The Legacy of Transitions Legal

The Legacy of Transitions Legal

The Legacy of Transitions Legal

Despite the craziness of the past two years, I’m proud of how Transitions Legal has grown!

When I created this firm in 2013, I did not anticipate anything beyond being a solo practitioner. I figured I’d do the grind, day in and day out.

For several years, I had more than enough work to keep myself busy, but I didn’t know how to bring on somebody else. There were so many responsibilities involved with hiring and employing a team. It took some trial and error to figure it out, and I am now walking that line between practicing law and managing a firm.

The talented team of Transitions Legal law firm

In the early days of Transitions Legal, I did not envision what I have today. I’ve had to shift to thinking about, “Wow, I could be managing a firm!”

With the strategic marketing and branding that I engaged in, in close collaboration with my marketing consultant, Lynne Golodner, the firm grew rapidly. More cases came in, more than I could handle alone, and it became clear early on that I’d need help managing the workload.

Alisa Peskin-Shepherd, Transitions Legal

Today, I have a talented team that includes Zoe Fields, legal assistant and office manager, and Sara Gorman Rajan, associate attorney. Truth be told, I could probably hire another attorney if I had room in the office, but there is none.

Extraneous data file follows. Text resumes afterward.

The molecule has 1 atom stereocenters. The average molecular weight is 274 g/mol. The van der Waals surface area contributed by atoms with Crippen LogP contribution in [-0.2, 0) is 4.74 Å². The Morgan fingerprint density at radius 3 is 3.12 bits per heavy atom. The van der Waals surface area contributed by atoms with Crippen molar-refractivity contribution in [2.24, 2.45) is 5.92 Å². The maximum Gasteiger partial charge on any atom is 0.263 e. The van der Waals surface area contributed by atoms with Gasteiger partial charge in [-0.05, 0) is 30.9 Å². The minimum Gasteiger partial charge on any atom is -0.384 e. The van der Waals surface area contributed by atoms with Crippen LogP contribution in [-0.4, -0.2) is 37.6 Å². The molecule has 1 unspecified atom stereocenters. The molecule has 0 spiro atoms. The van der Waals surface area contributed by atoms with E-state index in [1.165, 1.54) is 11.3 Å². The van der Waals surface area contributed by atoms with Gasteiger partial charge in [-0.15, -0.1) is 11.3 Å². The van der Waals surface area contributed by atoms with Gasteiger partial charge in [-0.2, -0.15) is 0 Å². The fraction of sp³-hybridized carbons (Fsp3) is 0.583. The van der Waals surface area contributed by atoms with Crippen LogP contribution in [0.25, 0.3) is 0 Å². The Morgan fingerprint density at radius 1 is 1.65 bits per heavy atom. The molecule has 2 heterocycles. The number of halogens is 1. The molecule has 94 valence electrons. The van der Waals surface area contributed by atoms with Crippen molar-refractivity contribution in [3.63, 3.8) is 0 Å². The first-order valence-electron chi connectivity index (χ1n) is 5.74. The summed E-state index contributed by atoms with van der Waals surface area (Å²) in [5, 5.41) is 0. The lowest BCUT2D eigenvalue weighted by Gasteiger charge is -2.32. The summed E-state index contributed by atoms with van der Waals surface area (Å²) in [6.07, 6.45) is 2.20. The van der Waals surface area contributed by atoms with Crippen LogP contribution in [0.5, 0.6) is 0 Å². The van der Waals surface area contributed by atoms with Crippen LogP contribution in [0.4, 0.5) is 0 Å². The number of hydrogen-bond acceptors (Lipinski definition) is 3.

My history as a lawyer began in the normal way that attorneys start practicing. I joined a firm and worked hard. I rose in the ranks. And then I faced a choice: I could go into practice with others and create something new, or I could climb the ladder in a large firm and eventually step into a managerial role there, or become partner, or both.

Long before I ever imagined Transitions Legal, I went into practice with two other attorneys who already had a firm established. I thought we’d gel into a small firm, but it did not happen quite how I imagined. We basically all practiced law on our own as solo practitioners sharing office space and overhead expenses.

There was no shared mission or values. We did not build a firm culture. We knew that we were partners, but we were not a firm.

And so I made the decision to start a firm of my own.

With steady marketing and consistent branding, and the courage to be different and imagine a new way of practicing family law, Transitions Legal has become known in the legal community and in southeast Michigan.